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 AMA Escalates Campaign Against Nurses, Chiropractors, Naturopaths, Midwives and Others 
The following is one in an ongoing series of columns entitled Integrator Blog by . View all columns in series
Summary: In June meetings, the House of Delegates of the American Medical Association (AMA) kicked off an escalating round of attacks on the advancement of other healthcare professions. Targeted this year were all disciplines with doctoral-level training, as well as licensed midwives. Chiropractors, naturopathic physicians and nurses - who cited Wilk v AMA - are among those that have been quick to challenge the AMA. The AMA actions are part of that guild's divisive AMA Scope of Practice Partnership (SOPP), announced in January 2006. Meantime, one action at the House of Delegates meeting suggests that the snake on the AMA's caduceus may be biting its own tail. Resolution 235 is an effort to keep the AMA's own specialty societies from legislative actions that seek to restrict each other's scope of practice.

"Whereas, The economics of medicine have put financial pressure on all physicians ... "
- from the AMA House of Delegates "Friendly Fire" Resolution 235

Rooted in an old world view?
The American Medical Association has sought to escalate its war against advances of all other disciplines with action by their House of Delegates at their June 14-18, 2008 meeting. Four separate resolutions continued the AMA's Scope of Practice Partnership (AMA SOPP), formally established in January 2006. The AMA SOPP is a systematic campaign to limit the scope of practice of other professions, except MDs, osteopaths and dentists. In an AMA slide show made available to the Integrator, the AMA describes the
SOPP as "A Partnership to Oppose Unwarranted Nonphysician Scope of Practice Expansions."

The AMA SOPP has been relatively quiet since its initial flurry of activity. [For information on the initial efforts, see "AMA Scope of Practice Partnership" at Integrator Archive by Subject: 2006 or go directly to
AMA Targets Nursing Doctorate and ND License: Old Boys vs the Emerging Medical Matriarchy? (August 8, 2006), Coalition Battles AMA Campaign to "Thwart" Other Disciplines' Scope Expansions (June 21, 2006), and the August 2, 2006 article CAM-IM Responses to AMA Scope Campaign; Coalition Plans Next Steps. ]

The first round of this activity made it clear that the AMA did not make its case against the nursing doctorate, and against naturopathic physicians and others, based on evidence that these disciplines have caused harm. This second round of AMA activity appears to also lack an evidence base.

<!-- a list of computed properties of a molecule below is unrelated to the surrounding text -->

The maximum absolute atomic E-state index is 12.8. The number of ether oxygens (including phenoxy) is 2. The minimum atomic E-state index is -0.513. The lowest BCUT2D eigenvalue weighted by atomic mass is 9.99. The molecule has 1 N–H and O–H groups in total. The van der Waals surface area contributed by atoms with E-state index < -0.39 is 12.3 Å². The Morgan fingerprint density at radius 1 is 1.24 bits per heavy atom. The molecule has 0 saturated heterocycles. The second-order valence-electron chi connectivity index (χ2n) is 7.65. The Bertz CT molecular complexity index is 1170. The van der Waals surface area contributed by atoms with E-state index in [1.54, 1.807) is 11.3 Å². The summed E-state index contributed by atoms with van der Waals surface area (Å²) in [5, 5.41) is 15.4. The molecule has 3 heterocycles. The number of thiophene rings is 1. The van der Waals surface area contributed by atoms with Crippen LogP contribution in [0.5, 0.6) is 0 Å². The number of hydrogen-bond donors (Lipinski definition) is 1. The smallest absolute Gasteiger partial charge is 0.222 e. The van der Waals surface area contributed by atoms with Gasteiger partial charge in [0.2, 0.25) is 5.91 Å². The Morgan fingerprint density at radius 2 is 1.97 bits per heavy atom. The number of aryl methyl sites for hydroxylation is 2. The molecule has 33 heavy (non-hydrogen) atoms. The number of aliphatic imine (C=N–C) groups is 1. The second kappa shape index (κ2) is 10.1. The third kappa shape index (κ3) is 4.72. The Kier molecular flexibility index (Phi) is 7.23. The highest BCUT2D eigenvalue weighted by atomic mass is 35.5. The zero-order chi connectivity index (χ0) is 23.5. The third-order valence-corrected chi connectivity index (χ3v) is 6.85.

A point of clarity made in the
first round is that
the AMA did make its case against
the nursing doctorate, and against
naturopathic physicians and others
based on evidence that these
other disciplines have caused
harm by their scopes.

This round of AMA activity appears
to also lack an evidence base.

Below is basic information on the various resolutions in the current campaign, followed by some of the responses of the professional associations which the AMA is targeting.

Resolution 232 (formerly 303) - Protection of the titles "doctor", "resident," and "residency"

Directly in AMA's sights at the June 2008 meeting were the "doctor-nurses" - Doctors of Nursing Practice. But all other health professional practices with doctoral level training were also targeted by Resolution 232 (formerly Resolution 303). This Resolution, in its original form, would have clarified that only MDs, dentists and DOs should have any right to be called "doctor" in a medical setting. Only their fields could use the terms "resident" and "residency." The original resolution which was under consideration is printed at the bottom of this article. Notably, Illinois, which introduced the Resolution, is one of the states where chiropractors have their broadest scope and where naturopathic physicians are currently pressing for licensing.
Following debate, the AMA's House backed off. They acknowledged, as noted in the "Report of Reference Committee B" on House action, that "any individual who has received a terminal degree in their area of study has the right to be called 'doctor,'" according to a report on what was clearly a heated debate. The House chose to adopt a milder Substitute Resolution 232, which states that:

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Resumes are useful in employment decisions. I provide this background so that you may understand what informs the work which you may employ in your own. I have been involved as an organizer-writer in the emerging fields......moreJohn Weeks
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